Why perfectionism is bad for business
Lately, I’ve been trying to tease out the concept of perfection. As a word it looks benign, even beautiful. Perfect, we say, to greenlight an idea, to validate a contribution. It’s something we are driven towards – for those of us who value excellence, this drive is in our DNA.
Perfectionism, however, carries a few sinister undertones which deserve our scrutiny. Working in the realm of the human, as the vast majority of us do in some form, holding perfectionist principles is cause not for celebration of achievement, but becomes a sanctioned way to find fault. This low-level disapproval, over time, robs us of the joy we might take in our work. It affects our appreciation of our team members’ contributions and leaves us tasting dissatisfaction on a regular basis.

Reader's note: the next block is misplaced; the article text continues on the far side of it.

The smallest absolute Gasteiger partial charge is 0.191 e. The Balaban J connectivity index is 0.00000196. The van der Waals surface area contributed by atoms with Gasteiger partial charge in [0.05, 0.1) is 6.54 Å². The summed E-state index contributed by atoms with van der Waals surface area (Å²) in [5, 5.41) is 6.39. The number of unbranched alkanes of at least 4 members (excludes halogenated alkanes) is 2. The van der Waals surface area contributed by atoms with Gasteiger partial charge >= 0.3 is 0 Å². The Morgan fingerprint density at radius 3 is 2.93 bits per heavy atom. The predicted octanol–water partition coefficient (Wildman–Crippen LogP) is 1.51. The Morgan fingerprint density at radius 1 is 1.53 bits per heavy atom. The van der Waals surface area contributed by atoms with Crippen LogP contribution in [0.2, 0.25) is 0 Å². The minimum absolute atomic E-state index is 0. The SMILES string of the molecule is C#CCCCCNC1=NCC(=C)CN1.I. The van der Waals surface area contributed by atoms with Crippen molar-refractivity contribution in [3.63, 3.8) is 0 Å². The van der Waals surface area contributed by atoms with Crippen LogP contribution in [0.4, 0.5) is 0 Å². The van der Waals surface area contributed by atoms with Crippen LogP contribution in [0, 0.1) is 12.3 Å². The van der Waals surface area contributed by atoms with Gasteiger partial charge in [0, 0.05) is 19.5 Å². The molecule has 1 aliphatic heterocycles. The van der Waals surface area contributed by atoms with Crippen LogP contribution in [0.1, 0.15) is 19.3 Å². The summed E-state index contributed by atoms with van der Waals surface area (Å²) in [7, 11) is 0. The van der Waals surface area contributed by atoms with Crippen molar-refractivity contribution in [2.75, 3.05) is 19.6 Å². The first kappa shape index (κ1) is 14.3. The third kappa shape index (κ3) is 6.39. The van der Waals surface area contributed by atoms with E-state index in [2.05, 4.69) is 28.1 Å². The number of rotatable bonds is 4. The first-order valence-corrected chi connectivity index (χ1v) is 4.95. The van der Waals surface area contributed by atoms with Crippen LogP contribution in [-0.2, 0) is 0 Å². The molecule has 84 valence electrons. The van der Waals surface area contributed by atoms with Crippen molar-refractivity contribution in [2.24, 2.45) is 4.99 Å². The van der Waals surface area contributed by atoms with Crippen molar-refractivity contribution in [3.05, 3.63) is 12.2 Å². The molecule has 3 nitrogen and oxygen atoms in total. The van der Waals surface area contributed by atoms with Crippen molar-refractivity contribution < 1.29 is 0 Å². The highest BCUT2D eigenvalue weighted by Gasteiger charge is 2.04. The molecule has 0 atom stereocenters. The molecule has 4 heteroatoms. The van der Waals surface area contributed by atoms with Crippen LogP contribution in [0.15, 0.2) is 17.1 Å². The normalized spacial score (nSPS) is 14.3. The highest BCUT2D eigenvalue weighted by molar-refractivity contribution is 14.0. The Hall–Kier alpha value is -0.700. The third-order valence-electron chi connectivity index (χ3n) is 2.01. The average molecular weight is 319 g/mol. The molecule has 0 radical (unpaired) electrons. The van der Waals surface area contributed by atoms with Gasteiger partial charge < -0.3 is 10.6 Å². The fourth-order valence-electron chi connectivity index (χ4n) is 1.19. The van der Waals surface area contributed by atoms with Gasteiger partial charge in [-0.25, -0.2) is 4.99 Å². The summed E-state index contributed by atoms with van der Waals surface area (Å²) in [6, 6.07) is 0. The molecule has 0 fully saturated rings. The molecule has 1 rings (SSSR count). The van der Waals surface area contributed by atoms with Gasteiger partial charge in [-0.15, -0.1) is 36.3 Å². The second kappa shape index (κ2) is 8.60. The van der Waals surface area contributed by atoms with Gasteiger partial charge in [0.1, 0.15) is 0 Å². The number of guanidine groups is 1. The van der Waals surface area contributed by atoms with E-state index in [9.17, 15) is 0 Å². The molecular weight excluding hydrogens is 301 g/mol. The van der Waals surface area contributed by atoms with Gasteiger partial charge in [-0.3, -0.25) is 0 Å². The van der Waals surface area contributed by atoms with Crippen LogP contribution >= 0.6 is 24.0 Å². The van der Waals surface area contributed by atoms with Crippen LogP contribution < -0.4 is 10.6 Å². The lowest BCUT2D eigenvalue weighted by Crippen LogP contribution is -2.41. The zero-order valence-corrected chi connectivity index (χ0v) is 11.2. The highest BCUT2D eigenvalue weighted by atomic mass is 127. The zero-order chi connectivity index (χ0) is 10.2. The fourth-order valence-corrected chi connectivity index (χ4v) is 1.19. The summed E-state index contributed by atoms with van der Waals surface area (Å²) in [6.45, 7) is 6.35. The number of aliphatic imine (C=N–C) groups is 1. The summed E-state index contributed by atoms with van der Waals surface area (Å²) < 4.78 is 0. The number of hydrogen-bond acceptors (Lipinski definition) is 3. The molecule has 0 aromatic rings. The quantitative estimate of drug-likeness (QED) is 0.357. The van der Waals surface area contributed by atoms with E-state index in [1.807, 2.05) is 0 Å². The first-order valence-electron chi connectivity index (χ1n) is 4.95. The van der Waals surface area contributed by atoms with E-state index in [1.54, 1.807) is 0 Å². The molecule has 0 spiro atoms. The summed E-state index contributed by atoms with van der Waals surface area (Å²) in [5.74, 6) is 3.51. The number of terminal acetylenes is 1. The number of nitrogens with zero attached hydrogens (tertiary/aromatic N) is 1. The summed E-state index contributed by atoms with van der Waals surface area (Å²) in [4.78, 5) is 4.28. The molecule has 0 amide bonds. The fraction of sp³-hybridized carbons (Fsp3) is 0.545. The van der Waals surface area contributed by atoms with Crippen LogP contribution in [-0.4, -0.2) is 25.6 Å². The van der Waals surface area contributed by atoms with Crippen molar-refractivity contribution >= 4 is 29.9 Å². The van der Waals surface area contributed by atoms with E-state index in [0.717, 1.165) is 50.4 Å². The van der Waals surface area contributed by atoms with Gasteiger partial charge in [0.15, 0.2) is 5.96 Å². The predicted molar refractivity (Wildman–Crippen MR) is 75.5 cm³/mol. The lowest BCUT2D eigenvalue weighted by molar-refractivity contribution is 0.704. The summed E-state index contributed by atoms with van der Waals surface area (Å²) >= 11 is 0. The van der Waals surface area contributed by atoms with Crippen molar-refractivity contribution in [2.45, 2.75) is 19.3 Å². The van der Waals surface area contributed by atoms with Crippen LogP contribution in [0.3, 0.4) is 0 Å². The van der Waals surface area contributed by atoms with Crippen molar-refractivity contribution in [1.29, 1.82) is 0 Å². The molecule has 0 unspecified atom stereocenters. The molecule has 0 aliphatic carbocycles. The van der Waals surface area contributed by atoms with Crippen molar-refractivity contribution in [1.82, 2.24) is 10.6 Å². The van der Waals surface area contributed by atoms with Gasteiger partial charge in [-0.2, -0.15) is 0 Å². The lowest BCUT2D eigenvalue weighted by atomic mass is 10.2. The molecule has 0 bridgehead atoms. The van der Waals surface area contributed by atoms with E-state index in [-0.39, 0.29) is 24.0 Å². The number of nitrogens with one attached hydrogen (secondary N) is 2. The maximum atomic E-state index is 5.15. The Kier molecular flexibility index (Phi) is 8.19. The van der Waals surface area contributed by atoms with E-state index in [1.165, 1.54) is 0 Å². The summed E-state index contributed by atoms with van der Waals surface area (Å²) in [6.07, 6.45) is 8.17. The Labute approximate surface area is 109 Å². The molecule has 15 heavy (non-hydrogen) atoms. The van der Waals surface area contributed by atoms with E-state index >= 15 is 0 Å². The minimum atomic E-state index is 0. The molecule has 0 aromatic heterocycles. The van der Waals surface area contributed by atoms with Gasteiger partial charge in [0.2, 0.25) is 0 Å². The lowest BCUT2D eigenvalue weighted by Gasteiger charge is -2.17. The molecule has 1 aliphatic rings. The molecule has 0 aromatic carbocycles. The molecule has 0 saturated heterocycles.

What’s worse, perfectionism hinders growth. In the process of development, speed and agility is key. Clinging to perfectionist principles actually creates a barrier to adjusting our course when something isn’t working. We need immediate action and experimentation rather than focusing on any pre-ordained ideas. Changing course mid-process is a difficult but often necessary decision to take, and the problem with perfectionism is that it provides a handy excuse rather than being open to the action required in the moment.